DRYDEN was at the head of his line. As a bitter, biting satirist, as a writer of sensible, masculine, sounding verse, there is no one who goes beyond him. But as a poet, he was of a different order from those who illuminated the reigns of Elizabeth and James; and he occupied, in our opinions, a decidedly lower step. He was a writer of shrewd sarcasm and of excellent good sense, but he was deficient in imagination, in pathos, and in nature. He was more artificial, generally speaking, than his predecessors — and he ought to have been more natural, — for he resorted far more to common phraseology and existing people. Nevertheless, it is not too much to say that he failed signally in tragedy, and that he did not excel in narrative or in tender serious poetry many of inferior reputation who have preceded and followed him. But in the war of verse he was in his element. He fought well and effectively; he gave blow back for blow, and knew the weak side of his foes, and launched his sounding anathemas against their characters and persons. His "Absalom 'and Achitophel," and "Mac-Flecnoe" are each capital, are each excellent satires, though the palm must assuredly be awarded to the former poem. "The Hind and the Panther" also is a fine thing in its way; but it differs little in point of style from such of his productions as were merely satirical. His description of the Hind, at the commencement, is delightful, (the "many-winged wounds aimed at her heart," is even poetical,) and the account of the Panther—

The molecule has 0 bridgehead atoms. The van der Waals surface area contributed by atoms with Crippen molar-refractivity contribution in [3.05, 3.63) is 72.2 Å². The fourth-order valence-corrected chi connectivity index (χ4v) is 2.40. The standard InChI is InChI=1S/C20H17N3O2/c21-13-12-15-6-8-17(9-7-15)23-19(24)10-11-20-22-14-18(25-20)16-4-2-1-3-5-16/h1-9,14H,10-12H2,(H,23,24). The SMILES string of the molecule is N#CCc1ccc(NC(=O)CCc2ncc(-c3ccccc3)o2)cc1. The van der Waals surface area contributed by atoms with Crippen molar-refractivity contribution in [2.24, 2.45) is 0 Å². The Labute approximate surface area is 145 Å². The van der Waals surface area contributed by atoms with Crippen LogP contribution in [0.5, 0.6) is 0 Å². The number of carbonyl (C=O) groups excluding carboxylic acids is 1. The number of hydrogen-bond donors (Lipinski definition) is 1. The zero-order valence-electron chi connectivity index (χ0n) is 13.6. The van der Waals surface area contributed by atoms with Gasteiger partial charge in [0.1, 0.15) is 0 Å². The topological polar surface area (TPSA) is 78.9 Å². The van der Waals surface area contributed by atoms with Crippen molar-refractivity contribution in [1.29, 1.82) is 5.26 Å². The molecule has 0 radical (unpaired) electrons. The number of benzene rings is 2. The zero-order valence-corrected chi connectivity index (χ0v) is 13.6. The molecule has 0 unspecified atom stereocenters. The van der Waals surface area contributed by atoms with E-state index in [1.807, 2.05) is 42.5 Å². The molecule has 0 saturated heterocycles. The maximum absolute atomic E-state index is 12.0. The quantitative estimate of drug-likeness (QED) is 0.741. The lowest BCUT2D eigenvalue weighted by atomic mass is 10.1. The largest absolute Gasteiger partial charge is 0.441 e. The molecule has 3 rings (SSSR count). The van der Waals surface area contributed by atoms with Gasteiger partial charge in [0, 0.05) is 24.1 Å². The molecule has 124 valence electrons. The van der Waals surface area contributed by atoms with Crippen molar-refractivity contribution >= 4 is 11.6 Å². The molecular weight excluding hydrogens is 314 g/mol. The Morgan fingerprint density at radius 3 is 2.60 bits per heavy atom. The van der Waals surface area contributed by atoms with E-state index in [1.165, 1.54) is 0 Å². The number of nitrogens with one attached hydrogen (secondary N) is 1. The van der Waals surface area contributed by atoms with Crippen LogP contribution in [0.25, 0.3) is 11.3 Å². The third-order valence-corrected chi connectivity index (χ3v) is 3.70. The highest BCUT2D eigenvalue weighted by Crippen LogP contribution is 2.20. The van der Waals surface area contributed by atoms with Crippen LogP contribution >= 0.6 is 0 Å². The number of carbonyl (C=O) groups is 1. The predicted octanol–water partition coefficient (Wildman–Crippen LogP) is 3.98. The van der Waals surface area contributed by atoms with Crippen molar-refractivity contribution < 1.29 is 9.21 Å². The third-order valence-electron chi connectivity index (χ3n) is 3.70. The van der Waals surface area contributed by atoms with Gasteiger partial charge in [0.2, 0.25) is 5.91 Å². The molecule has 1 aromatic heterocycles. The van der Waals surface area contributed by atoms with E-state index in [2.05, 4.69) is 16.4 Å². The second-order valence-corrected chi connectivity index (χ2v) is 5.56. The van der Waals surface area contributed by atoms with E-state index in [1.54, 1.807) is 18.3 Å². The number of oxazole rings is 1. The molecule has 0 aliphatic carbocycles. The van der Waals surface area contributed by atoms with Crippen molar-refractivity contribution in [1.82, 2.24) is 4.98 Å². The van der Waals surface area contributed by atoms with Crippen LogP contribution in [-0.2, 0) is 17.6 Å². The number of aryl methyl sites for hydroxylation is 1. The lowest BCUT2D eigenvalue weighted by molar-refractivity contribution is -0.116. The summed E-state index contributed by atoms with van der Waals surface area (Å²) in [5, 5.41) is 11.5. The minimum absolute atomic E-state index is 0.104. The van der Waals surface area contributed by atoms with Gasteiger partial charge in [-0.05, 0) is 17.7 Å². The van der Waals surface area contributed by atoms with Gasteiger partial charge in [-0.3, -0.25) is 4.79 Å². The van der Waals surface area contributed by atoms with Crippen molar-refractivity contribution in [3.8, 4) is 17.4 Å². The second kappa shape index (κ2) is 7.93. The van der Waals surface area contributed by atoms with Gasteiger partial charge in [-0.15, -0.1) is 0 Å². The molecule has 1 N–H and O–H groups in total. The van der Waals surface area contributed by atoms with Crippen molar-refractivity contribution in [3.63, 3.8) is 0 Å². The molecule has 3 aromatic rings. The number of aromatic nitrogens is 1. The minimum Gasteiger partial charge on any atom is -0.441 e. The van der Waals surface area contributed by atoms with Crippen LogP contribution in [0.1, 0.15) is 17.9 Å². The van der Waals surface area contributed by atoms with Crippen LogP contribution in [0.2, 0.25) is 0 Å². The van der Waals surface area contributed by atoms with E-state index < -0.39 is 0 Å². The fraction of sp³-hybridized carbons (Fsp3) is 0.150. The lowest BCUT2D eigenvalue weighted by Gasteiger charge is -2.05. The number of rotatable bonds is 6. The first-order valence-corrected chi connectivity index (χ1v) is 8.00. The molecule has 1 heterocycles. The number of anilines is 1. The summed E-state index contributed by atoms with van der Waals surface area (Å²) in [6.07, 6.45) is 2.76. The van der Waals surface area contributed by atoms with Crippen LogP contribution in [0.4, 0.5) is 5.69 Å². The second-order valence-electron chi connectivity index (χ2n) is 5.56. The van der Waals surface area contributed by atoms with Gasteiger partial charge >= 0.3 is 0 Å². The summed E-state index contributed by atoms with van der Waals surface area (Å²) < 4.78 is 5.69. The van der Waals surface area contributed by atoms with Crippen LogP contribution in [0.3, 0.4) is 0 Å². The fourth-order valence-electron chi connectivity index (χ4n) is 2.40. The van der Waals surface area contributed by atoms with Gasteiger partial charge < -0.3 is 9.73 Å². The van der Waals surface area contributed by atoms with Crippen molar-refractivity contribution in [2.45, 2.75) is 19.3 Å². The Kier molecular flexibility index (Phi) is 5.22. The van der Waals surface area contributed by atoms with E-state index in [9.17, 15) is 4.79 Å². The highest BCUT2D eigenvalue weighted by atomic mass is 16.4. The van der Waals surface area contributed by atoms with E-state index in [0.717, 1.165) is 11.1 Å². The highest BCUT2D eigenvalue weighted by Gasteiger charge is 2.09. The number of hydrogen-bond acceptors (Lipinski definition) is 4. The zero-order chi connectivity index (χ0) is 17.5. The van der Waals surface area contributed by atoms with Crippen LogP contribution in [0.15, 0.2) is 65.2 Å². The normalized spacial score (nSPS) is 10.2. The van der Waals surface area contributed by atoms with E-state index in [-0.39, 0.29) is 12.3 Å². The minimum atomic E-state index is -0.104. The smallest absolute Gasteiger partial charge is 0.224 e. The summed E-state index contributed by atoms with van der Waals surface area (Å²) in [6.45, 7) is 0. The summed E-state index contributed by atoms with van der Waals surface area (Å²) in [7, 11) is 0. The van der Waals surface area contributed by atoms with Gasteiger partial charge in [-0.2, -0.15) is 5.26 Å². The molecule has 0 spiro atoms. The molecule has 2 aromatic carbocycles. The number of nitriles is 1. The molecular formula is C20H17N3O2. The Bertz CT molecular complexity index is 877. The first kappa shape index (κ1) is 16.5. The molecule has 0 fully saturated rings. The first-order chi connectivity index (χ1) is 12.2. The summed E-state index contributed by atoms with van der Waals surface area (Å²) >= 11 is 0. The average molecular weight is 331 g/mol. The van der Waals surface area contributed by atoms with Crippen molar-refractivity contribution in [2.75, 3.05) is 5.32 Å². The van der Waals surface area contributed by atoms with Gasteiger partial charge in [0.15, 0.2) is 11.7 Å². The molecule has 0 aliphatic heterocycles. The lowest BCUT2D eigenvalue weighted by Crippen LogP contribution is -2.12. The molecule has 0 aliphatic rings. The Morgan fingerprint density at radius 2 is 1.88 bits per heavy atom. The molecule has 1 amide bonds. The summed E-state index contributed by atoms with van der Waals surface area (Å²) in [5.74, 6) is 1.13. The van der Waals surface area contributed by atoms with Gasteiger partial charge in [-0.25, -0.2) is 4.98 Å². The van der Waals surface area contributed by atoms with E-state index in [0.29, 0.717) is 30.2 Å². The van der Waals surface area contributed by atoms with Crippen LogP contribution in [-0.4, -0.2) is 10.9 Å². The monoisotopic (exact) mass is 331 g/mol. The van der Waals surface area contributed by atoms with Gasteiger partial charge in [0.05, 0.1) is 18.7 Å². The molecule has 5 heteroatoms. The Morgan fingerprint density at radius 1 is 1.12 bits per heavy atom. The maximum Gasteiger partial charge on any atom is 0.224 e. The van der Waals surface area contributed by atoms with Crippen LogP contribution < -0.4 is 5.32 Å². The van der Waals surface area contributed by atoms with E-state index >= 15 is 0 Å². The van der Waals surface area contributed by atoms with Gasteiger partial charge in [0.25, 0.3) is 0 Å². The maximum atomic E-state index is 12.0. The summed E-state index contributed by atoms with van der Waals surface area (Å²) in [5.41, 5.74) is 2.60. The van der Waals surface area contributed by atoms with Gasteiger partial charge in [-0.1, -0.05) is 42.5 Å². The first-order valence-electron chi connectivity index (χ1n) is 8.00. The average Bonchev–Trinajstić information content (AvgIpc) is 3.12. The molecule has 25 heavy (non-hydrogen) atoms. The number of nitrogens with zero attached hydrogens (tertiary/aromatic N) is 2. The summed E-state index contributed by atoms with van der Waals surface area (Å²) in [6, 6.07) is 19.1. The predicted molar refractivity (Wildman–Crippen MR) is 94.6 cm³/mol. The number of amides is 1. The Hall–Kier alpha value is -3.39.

The Panther, sure the noblst next the Hind
And fairest creature of the spotted kind;
Oh! could her in-born stains be washed away,
She were too good to he a beast of prey!
How can I praise, or blame, and not offend,
Or how divide the frailty from the friend;
Her faults and virtues lie so mixed, that she
Nor wholly stands condemned, nor wholly free
is terse and good, and seems to have been the parent of five hundred portraits of a similar kind.